Yellowstone Hot Spring Goes Dormant

in Yellowstone/News

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By Ellen Fike, Cowboy State Daily

One of Yellowstone National Park’s hot springs has gone dormant, with no real indication of when it will become active again.

According to a Facebook post from Yellowstone National Park, Canary Spring (part of Mammoth Hot Springs) went dormant earlier this week.

While this is a “dramatic” change, this isn’t the first time the spring has gone dormant. According to the post, Canary Spring is known for erratic activity.

The park’s records show the spring going dormant in October 1884, but active again sometime in 1885. It was also inactive from 1914 to 1924.

Between 1925 and 1932, the spring went through many periods of activity and dormancy. There was also a period of great terrace formation right before this, with Canary and Butterfly terraces forming around the spring in 1924.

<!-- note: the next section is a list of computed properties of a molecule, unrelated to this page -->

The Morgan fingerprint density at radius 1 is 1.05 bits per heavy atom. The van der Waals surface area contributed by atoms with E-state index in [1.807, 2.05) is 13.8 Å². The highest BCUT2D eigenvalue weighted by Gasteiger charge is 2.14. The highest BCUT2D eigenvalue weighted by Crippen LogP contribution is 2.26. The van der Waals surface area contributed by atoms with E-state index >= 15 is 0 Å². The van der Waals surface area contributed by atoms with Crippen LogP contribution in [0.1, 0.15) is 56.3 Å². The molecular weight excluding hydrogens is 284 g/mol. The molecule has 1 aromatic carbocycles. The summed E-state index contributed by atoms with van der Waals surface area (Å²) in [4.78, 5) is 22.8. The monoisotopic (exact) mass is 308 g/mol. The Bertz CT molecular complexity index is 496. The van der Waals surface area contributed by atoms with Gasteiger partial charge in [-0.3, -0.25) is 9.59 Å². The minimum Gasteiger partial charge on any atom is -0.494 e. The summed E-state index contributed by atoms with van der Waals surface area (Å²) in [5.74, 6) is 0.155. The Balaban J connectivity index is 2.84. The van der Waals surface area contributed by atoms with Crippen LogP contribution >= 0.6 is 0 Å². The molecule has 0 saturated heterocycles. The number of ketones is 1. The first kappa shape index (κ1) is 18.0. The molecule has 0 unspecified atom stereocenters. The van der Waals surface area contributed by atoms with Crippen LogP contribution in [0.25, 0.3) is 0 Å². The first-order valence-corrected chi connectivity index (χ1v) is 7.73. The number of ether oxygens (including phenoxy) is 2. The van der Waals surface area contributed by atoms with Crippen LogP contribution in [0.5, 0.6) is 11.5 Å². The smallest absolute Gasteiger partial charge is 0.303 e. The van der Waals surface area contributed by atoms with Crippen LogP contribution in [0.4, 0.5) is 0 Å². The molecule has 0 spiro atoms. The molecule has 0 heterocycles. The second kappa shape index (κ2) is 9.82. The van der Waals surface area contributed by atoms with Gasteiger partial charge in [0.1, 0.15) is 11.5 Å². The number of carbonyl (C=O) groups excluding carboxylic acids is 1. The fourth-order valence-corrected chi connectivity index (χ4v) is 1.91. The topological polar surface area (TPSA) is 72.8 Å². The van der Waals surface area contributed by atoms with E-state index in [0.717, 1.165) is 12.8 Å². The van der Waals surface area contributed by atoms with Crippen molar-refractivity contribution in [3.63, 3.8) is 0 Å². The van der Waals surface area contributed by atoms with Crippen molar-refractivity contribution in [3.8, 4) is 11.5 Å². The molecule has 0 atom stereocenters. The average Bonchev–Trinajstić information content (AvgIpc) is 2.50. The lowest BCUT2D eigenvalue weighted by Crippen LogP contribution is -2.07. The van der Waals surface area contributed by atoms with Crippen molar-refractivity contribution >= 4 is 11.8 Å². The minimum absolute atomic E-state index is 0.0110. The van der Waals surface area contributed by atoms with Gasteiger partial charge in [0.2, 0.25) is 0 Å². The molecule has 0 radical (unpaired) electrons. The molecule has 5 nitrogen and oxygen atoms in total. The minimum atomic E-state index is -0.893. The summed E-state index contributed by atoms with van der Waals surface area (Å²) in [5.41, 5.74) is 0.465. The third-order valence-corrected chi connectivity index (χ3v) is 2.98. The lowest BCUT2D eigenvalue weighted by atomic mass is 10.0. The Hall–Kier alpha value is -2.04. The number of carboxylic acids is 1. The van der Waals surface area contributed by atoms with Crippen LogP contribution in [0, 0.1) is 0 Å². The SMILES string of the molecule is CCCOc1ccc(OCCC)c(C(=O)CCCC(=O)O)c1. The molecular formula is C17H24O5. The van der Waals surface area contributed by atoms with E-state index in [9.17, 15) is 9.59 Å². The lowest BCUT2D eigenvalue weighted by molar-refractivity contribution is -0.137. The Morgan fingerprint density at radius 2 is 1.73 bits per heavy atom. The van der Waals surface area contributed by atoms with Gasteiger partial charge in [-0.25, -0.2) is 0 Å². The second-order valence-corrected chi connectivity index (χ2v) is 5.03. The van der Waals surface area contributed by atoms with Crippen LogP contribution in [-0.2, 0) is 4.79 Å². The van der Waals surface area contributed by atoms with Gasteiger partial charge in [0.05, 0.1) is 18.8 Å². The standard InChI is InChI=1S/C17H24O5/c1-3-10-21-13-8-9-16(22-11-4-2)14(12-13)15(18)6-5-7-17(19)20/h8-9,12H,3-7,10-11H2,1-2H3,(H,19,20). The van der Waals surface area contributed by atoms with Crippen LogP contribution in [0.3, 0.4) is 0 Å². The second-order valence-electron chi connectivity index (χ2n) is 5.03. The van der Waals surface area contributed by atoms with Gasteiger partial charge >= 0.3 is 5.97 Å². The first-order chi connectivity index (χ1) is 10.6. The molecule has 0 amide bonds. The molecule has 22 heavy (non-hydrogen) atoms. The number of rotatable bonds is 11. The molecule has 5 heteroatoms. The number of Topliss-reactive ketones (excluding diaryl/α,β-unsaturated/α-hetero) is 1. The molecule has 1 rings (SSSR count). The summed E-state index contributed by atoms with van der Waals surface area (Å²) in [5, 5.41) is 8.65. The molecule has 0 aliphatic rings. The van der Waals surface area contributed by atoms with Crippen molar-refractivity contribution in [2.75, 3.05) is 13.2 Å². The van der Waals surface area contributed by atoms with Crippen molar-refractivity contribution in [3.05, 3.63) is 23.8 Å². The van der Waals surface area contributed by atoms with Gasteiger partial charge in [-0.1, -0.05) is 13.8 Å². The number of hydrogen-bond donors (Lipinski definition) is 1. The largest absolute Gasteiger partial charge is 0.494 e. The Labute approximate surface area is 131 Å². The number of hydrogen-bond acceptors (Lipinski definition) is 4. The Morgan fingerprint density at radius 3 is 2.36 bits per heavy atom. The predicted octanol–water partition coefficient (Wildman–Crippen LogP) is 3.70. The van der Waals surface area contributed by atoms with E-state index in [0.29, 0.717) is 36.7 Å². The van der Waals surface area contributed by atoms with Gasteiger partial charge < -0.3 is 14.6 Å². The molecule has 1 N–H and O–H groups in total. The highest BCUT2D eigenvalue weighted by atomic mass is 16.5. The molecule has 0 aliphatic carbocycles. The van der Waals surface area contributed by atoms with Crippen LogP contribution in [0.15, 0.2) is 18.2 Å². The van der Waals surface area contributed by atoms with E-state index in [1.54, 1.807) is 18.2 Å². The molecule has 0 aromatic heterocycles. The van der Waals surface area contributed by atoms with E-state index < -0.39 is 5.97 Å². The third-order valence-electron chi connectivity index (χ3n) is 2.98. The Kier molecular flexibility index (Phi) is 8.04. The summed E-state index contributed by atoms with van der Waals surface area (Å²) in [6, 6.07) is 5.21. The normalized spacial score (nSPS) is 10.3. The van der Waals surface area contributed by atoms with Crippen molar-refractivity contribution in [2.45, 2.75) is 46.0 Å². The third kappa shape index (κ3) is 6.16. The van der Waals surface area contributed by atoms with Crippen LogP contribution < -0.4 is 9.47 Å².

Records also show the spring was inactive from 1939 to 1948, but active again between 1954 and 1984. In 1991, a 6-inch “spouter” was observed at the very top of the spring.

In the fall of 1993, a travertine formation grew, shifting the water flow toward a wooden observation platform. Between 1995 and 1997, there was increased runoff toward the Mammoth Corrals.

On Sept. 26, 1998, Canary Spring went dormant and the next day, no water was visible. The last time that happened was in 1970.

On Oct. 3, 1998, the main vent began flowing again. In 2006, the spring went dormant for about 24 hours and then over a four-day period, slowly regained activity.

“Will Canary Spring awaken from this dormancy, and if so, when?” the post ended.

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